Michigan Dispensaries Are Choosing WebJoint As Their Cannabis Software of Choice


Proponents of the use of marijuana for medical purposes have been very active in various states of America petitioning the authorities for its legalization. Activists in Michigan have been particularly active in this drive, and their efforts have borne fruit. In 2008, the voters in Michigan approved the use of medical marijuana. This move opened the way for the growth and development of a new industry that is slowly gaining acceptance among the public.

Following the voters’ mandate, laws aimed at regularizing the management of cannabis dispensaries and regulating its cultivation and processing have been enacted. Before the passing of the laws, raids were common on those suspected of using or dealing in cannabis. Recommended users of marijuana are now protected by the law and will not be harassed by the authorities. Since Michigan voters approved the legislation, the laws have not been effective until December 2016. Other components of the law include additional taxes for dispensaries dealing in cannabis and a state-wide licensing of all activities related to the marijuana trade.

Additionally, all marijuana facilities will be required to implement cannabis software seed-to-sale dispensary management system that will track all the transactions. This system has been in use in other states that have enacted and used similar laws.

Reasons for the legislation

The state of Michigan has 211,000 patients who are allowed to use marijuana. These patients either grow their own cannabis or get it from 37,000 authorized caregivers. The caregivers are limited by law not to serve more than five patients. Those in support of the laws argue that the move will help in monitoring dispensaries that were not supervised before.

The requirement that testing be done on the cannabis serves to make it safe for patients. With proper testing and control, medical marijuana will be available for use by all patients.

Rise in cost

Proponents of marijuana contend that the gains made by the passing of the legislation will be wiped off by the 3% tax imposed on dispensaries. They argue that the move will make marijuana more expensive because the dispensaries will push the cost to their customers thus making it too costly to many people who may need it.

The legislation is further criticized because patients growing their own marijuana or those who get from caregivers have to pay for the cost of implementing the legislation. The legislation allocated $8.5 million for the implementation of the regulations which will be paid from a fund created from the fees paid by patients and caregivers when they register to get the ID cards. Opponents of this idea argue that those growing their own marijuana should be exempted from paying the fees.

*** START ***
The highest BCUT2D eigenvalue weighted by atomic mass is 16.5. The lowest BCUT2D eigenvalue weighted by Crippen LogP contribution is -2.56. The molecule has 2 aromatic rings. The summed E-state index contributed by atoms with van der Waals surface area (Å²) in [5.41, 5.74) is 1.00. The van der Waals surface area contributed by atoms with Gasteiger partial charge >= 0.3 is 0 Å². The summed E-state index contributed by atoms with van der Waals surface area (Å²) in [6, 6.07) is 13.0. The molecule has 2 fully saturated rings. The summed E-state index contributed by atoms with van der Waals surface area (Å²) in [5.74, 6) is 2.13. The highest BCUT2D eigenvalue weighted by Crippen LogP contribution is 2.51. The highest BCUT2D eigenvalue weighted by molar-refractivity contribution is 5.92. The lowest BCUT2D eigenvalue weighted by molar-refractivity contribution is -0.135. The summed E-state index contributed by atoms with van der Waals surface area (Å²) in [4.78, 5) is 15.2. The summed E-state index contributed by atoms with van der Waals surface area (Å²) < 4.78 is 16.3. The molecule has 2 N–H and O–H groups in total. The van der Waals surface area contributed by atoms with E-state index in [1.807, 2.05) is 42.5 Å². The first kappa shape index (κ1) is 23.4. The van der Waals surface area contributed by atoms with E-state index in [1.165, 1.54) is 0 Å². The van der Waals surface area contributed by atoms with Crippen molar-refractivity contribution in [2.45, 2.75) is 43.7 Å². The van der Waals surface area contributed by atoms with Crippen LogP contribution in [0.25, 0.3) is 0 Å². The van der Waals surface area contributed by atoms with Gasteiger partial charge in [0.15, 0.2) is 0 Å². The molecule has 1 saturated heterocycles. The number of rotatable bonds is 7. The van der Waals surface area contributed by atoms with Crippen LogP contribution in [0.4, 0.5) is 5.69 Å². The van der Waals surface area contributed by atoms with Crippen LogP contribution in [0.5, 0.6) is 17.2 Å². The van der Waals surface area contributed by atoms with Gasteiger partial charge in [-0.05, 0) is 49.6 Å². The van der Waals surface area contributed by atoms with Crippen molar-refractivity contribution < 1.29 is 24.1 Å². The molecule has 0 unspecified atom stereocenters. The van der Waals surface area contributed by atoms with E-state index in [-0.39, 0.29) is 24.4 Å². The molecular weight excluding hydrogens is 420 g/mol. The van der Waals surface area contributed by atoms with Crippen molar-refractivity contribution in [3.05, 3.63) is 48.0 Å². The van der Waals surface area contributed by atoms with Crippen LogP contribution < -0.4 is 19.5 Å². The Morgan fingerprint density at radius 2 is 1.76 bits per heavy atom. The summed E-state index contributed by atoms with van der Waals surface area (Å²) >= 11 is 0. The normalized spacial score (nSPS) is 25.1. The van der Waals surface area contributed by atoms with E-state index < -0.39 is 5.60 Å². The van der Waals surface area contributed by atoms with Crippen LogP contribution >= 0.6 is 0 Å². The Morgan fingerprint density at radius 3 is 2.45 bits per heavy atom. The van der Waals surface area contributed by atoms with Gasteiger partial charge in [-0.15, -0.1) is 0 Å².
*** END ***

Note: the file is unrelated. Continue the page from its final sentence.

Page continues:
Control by local authorities

While the legislation has been passed for the entire state, local authorities have a key role to play in the operations of the industry. Patients, caregivers, and dispensaries need to get clearance from their local governments before they get state approval.

The local authorities have the power to limit the number of licenses to be approved within their area of jurisdiction. Apart from the license fees paid to the state, local authorities can also levy fees which should not exceed $5,000.

Revenue distribution

The industry is still new, and it is hard to estimate how much revenue it will generate. However, revenue collections will be shared as follows: the state will take 30%; counties with marijuana outlets will take another 30%; 25% will go to cities and townships with cannabis facilities; 5% will be paid to Michigan State Police; county sheriffs will get 5% too, while law enforcement standards body will get the final 5%. Initially the share for the state will go into a general fund, but effective October 2018 it will be paid into another fund created to compensate firefighters suffering from specified types of cancer.

Effective date for the changes

The laws will take effect 90 days after being signed. Applications for the state license will be received 360 days after the effective date of the laws. Therefore, people planning to apply for the license can only do that at the start of 2018.

The state is expected to invite bids from firms that create and operate cannabis tracking systems. These firms will be required to deliver within 180 days after winning the contract.

The best software to use

The new legislation requires medical marijuana dealers to install an effective cannabis software seed-to-sale dispensary management system to track their operations. They need to choose a system that will offer a comprehensive solution to their needs. WebJoint tracking system has been the system of choice for many marijuana dealers. It allows you to manage your stocks, finances, employees, customers and your website as well.

It will help you increase your exposure on the web which is crucial in growing your sales and effectively managing all other aspects of the business. It is ideal for established businesses and start-ups too. The success of your business will depend on maximizing your revenues and keeping your expenses at the minimum. The WebJoint system will help you manage your business efficiently.

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